Some hits, some misses

Visitors at Delhi Art Gallery booth. Photo: special arrangement   | Photo Credit: 05dmc fair1

India Art Fair (IAF), the event that transforms the Capital into an art hub in the freezing months of January and February came to a close on February 1st. In its seventh edition, the fair — one of the biggest art affairs in the country — featured 1,100 artists, 3500 works and 85 galleries in its four-day outing at NSIC Grounds in Okhla. Let’s get a sense of what clicked and what didn’t, this year.

Bizarre wasn’t in

Unlike earlier editions, the fair was clearly devoid of gimmicky and bizarre works. They were there but fewer in number. So, was the focus on quality this time? Can’t say. Some gallery booths with the kind of art they had displayed, were far from it.

The appointment of Girish Shahane as the artistic director is a well-meaning step in this direction and its results reflected in the Speakers’ Forum that boasted speakers like Hoor Al Qasimi, President and Director of the Sharjah Arts Foundation, British artist Jeremy Deller, Julian Stallabrass, writer, photographer, curator and professor of Art History at The Courtauld Institute of Art, London, Jitish Kallat, Artistic Director of the Kochi-Muziris Biennale 2014, Salima Hashmi, Dean, School of Visual Arts and Design, Beaconhouse National University, Lahore etc.

Absence of major international galleries

Though there were galleries from the UK, USA, France, Spain, Italy, Portugal, Russia, Singapore, but major names like Lisson, Hauser and Wirth, White Cube haven’t made appearances for sometime now. Amongst the biggest galleries that were there were Gallery Continua of Italy and New York-based Aicon. But IAF would have you believe that there is nothing amiss as the focus is on the region. There was a stress on Pakistan with a panel dedicated to the art from the country. Gallery Art Chowk from Karachi had also set up a booth in the fair.

Outdoor projects

Among the few outdoor projects featured in this section were by Veer Munshi, Francesco Clemente and street artist Daku.

“Serenity of Desolation”, a life-size wooden replica of a typical Kashmiri house by Veer Munshi, lay toppled at the fair’s entrance reminding the visitors of the floods that ravaged Jammu and Kashmir last year, Clemente’s tent installation “Taking Refuge” had its interiors painted with Buddhist iconography whereas the exteriors bore colourful applique work with gold embroidery. In the space between the main parking and the exhibition area, Daku had etched onto about 100 metre of the road the repeated slogan “This is commissioned vandalism”.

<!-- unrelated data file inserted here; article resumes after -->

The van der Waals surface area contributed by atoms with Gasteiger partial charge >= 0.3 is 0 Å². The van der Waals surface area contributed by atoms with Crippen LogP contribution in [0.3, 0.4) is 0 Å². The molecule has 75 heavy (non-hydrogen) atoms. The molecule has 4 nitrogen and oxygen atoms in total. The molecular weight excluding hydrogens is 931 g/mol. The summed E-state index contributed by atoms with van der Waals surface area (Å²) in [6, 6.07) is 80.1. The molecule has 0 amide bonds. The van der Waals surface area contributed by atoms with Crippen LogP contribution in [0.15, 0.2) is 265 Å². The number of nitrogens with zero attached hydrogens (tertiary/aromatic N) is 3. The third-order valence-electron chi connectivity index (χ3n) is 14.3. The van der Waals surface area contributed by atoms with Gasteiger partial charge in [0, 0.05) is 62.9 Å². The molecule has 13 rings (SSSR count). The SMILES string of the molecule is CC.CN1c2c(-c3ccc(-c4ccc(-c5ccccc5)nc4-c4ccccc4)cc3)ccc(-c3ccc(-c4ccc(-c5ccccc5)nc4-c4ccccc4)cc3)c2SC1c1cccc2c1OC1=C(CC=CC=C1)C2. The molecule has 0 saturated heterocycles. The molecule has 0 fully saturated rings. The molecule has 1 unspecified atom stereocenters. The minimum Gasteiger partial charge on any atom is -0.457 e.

Materials on display

Amongst such diversity it’s difficult to pick a couple but still Rahul Kumar’s installation “Circle Uncircled” –– comprising 101 ceramic plates of different sizes and colours –– shone through. Supported by Gallery Alternatives and India Foundation for the Arts, it was a 24x10 ft ceramic installation.

Azerbaijani artist Faig Ahmed’s carpets were also unique. Called “Shapeless”, Ahmed uses the traditional household object like carpet in his art, redefining the object and exploring the language.

Amongst the classics

Kolkata’s Akar Prakar had done a sort of mini-retrospective of Ganesh Haloi which stood out, so did the solo of Nilima Sheikh by Gallery Espace. In an interesting layout, Vadehra Art Gallery had created a little room filled with some works by master artist M.F. Husain. A cloth canvas work of Husain was stretched across the length and breadth of this room which also had a video showing some rare footage of the artist. Delhi Art Gallery’s booth evoked the ambience of a museum tracing the history of modern art. There were walk-throughs, audio-aids etc. Gallerie Ganesha had brought a rare untitled watercolour, almost 100-year-old, by artist M.K. Parandekar

Food court

In a bid to take the experiential aspect of the fair to a different level, this year the list of restaurants at the fair went on to include high-end spaces like Hungry Monkey, rooftop lounge bar, cigar lounge. While it was appreciated by some, a few were critical of the idea questioning the presence of so many restaurants in an art fair. They thought it brought on more chaos.

Visitors and sales

More than 80,000 visitors attended this edition of the fair and IAF claims sales 25 per cent stronger than the 2014 edition with six sell-out booths. The figures according to IAF indicate that the top two per cent of collectors spent over Rs.30 crores collectively.

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Printable version | Dec 1, 2021 10:44:51 AM |

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